Yesterday, courts in Pennsylvania and North Carolina finalized new redistricting maps in each state, both courts having found the Republican legislative-drawn maps unconstitutionally manipulated to favor the GOP. Let's start with North Carolina.
The old map had 8 Republican districts, 5 Democratic districts and no competitive districts. The state gained one new seat and the Republicans in the state legislature then passed a new map that would have produced 10 Republican seats and four Democratic seats and still no competitive districts. The new map that was approved today-- although the Republicans in the legislature are appealing it to the state Supreme Court, which already turned their map down as too partisan-- looks like it will result in 6 Democratic seats, 7 Republican seats and one competitive seat (R+3) that a Republican is likely to win this year but could easily lose in a good Democratic year, especially if the Republicans nominate an extremist-- and North Carolina Republicans only nominate extremists.
Madison Cawthorn-- if he's allowed to run at all after his role in the insurrection-- will probably stay put in the Asheville district (NC-11), which goes from R+16 to R+14 and could be won in a Democratic wave year, though not this year. He was planning to move to another, redder district, but it doesn't look like he'll be able to now, since the Charlotte area will now have 2 safe blue seats. Dan Bishop announced today that he will retire from Congress rather than run in an environment less friendly to far right extremists.
The one really competitive district (NC-13 south of Raleigh) leans slightly Republican (R+3) but in a non-wave year could go either way. The seat Blue America is most invested din, of course, is the old GK Butterfield seat in the northeast part of the state, a rural district that had a D+7 lean but that the GOP tried giving a D+1 lean. This is the seat Erica Smith is running for. Today's new map gives in a D+5 lean, so she should win-- as long as she can beat the anti-Choice fake Democrat who's running against her in the primary.
This map, though, is only for this cycle, not for the decade, and that will give the legislature another chance to gerrymander it in time for the 2024 election, especially if a Republican wins a state Supreme Court seat in November.
The NY Times analysis was slightly more optimistic for the Democrats than mine is. Michael Wines wrote late yesterday that "The new map, drawn by a nonpartisan panel of four redistricting experts, appeared to split North Carolina’s congressional districts roughly equally between Republicans and Democrats, in a state where voters are divided evenly along partisan lines. It gives each party six relatively safe House seats and makes the remaining two winnable by either side."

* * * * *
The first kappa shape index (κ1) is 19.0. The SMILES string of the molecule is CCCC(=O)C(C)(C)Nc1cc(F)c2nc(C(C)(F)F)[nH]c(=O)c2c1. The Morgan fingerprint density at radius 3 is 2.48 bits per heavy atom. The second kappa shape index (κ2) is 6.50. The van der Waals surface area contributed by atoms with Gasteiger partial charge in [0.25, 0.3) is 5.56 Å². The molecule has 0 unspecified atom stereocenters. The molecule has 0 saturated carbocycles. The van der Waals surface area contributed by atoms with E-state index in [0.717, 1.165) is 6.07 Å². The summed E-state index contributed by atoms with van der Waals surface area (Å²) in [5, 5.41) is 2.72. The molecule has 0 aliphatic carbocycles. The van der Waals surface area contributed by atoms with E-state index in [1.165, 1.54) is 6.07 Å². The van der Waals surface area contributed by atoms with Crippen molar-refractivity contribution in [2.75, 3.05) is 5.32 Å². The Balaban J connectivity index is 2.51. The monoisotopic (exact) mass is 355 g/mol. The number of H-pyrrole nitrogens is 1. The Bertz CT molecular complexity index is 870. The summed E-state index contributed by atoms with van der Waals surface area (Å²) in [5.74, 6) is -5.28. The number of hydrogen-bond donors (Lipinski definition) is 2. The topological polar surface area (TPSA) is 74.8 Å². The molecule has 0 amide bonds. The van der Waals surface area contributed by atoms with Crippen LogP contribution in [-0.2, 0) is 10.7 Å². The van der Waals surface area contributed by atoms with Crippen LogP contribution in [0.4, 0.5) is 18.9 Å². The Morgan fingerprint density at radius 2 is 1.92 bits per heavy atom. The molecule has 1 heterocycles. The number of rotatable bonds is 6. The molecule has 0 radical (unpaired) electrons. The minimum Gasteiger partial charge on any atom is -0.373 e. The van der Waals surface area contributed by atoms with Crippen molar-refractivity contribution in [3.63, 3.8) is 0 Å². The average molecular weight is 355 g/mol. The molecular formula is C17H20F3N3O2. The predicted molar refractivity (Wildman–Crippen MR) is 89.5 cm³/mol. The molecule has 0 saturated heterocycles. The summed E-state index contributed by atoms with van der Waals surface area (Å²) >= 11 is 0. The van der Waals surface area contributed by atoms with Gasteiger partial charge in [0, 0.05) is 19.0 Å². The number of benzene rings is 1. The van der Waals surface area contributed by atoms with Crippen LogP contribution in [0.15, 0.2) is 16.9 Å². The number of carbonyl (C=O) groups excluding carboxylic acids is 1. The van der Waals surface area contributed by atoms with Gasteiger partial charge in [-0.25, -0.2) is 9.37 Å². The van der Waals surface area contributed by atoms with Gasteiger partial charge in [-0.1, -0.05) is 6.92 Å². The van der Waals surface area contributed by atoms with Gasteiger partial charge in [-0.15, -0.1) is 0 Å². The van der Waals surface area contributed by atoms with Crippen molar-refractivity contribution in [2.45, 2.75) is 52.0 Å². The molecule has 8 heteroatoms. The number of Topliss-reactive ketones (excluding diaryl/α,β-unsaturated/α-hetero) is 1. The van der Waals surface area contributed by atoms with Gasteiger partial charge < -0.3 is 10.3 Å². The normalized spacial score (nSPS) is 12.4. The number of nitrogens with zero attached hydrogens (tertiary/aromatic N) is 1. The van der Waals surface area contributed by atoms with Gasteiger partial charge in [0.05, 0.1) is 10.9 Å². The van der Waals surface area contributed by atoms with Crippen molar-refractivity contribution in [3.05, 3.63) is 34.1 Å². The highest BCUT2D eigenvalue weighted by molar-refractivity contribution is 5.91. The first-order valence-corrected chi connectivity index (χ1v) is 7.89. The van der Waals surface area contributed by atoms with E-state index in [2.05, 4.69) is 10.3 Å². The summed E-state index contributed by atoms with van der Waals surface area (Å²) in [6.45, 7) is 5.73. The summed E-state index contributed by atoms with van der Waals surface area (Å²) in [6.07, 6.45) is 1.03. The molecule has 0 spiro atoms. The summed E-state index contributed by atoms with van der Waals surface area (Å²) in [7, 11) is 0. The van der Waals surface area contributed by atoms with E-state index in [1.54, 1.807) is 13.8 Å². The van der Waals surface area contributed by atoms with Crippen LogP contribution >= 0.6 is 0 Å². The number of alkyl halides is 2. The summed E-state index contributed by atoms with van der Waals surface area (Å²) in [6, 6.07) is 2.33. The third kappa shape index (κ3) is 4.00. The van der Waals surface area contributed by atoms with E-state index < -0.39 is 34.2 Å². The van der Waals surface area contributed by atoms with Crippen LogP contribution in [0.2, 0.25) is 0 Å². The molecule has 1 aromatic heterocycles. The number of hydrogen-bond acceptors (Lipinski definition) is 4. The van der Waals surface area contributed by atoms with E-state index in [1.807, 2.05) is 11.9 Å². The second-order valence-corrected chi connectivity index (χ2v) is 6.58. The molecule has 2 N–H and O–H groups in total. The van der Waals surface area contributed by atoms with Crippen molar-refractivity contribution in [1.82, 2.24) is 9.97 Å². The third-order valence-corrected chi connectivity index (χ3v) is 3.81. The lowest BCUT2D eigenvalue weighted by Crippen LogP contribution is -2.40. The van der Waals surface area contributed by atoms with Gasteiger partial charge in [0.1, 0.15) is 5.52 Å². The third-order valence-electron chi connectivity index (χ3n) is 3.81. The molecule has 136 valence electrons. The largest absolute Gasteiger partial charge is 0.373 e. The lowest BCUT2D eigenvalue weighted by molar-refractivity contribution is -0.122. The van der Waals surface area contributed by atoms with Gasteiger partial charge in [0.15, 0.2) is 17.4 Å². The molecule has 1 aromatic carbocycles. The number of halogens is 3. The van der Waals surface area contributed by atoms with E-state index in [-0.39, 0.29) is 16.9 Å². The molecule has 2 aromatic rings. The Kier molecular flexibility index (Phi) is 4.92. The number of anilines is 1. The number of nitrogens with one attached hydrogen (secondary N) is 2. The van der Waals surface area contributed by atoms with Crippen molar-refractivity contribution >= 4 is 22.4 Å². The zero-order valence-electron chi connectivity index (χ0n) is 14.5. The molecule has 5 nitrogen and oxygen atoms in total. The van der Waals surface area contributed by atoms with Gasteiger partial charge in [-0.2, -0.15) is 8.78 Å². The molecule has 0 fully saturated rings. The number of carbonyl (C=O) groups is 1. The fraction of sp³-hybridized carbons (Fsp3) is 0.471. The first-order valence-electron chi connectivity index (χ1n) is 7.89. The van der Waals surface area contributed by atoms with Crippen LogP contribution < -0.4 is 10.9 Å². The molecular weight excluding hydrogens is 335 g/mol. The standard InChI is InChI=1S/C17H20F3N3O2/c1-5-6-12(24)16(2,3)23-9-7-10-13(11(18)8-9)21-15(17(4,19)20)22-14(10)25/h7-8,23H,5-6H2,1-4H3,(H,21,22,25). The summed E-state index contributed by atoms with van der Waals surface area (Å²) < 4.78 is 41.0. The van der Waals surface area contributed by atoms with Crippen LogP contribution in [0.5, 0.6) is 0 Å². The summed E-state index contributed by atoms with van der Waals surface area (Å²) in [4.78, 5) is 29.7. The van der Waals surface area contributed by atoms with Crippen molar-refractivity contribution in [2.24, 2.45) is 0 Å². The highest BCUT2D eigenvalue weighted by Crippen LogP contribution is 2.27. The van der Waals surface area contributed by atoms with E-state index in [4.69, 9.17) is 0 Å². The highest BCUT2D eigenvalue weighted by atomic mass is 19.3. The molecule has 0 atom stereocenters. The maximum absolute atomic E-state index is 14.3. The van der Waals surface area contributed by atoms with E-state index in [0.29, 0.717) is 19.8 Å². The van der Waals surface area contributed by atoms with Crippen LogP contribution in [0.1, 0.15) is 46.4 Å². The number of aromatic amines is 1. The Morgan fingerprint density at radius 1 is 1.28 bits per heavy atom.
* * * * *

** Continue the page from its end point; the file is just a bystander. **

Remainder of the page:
The ruling on Wednesday further cemented the rising importance of state courts in redistricting battles since 2019, when the U.S. Supreme Court said that partisan gerrymandering was a political issue beyond its jurisdiction. In recent weeks, the State Supreme Court in Ohio has twice rejected maps of the State Legislature drawn by a Republican-leaning redistricting commission.
Also on Wednesday, the State Supreme Court in Pennsylvania put its mark on that state’s congressional map, settling a partisan dispute over boundaries for House seats by selecting a map drawn by a Stanford University political scientist.
The Stanford map of 17 House seats, which had been proposed by Democratic Party supporters who filed a redistricting lawsuit last year, appears to give Republicans nine fairly safe seats and Democrats eight, according to an analysis by the nonpartisan Campaign Legal Center. Each party currently holds nine House seats, but Pennsylvania will lose a seat next year because of reapportionment after the 2020 census.
On Tuesday, two Republican candidates for House seats in Pennsylvania asked a federal court to bar the state court from selecting a map, arguing that the federal Constitution reserved that duty exclusively for legislatures. There have been suggestions that Republicans in North Carolina might make a similar appeal.
Federal courts have rejected such arguments in the past. But in recent months, four conservative justices on the U.S. Supreme Court have hinted at support for a novel argument, called the independent state legislature doctrine, that state legislatures have complete authority over election laws absent action by Congress.
Any further delay in approving district maps in Pennsylvania or North Carolina could cause issues for an election schedule that already has been delayed by litigation. Pennsylvania has extended its deadline for candidates to file to run in primary election races until mid-May because of the dispute over congressional districts, and Republicans in the State Legislature asked a court last week to block State House and Senate maps drawn by the Legislative Reapportionment Commission.
In North Carolina, filing for primary election contests is set to resume on Thursday, but further challenges to any of the maps could delay that.
The new Pennsylvania map looks to me like it gives the Democrats 6 safe districts and the Republicans 8 (although one is held by progressive Democrat Matt Cartwright). Cartwright's Scranton-0centric district goes from an R+9 to an R+8. The Scott Perry Harrisburg-centric district goes from an R+8 to an R+9. And I would call Brian Fitzpatrick's seat (which went from D+1 to even), Susan Wild's seat (which went from even to R+4) and the Conor Lamb seat (which went from R+2 to D+1) all highly competitive. Wild is probably in trouble this year.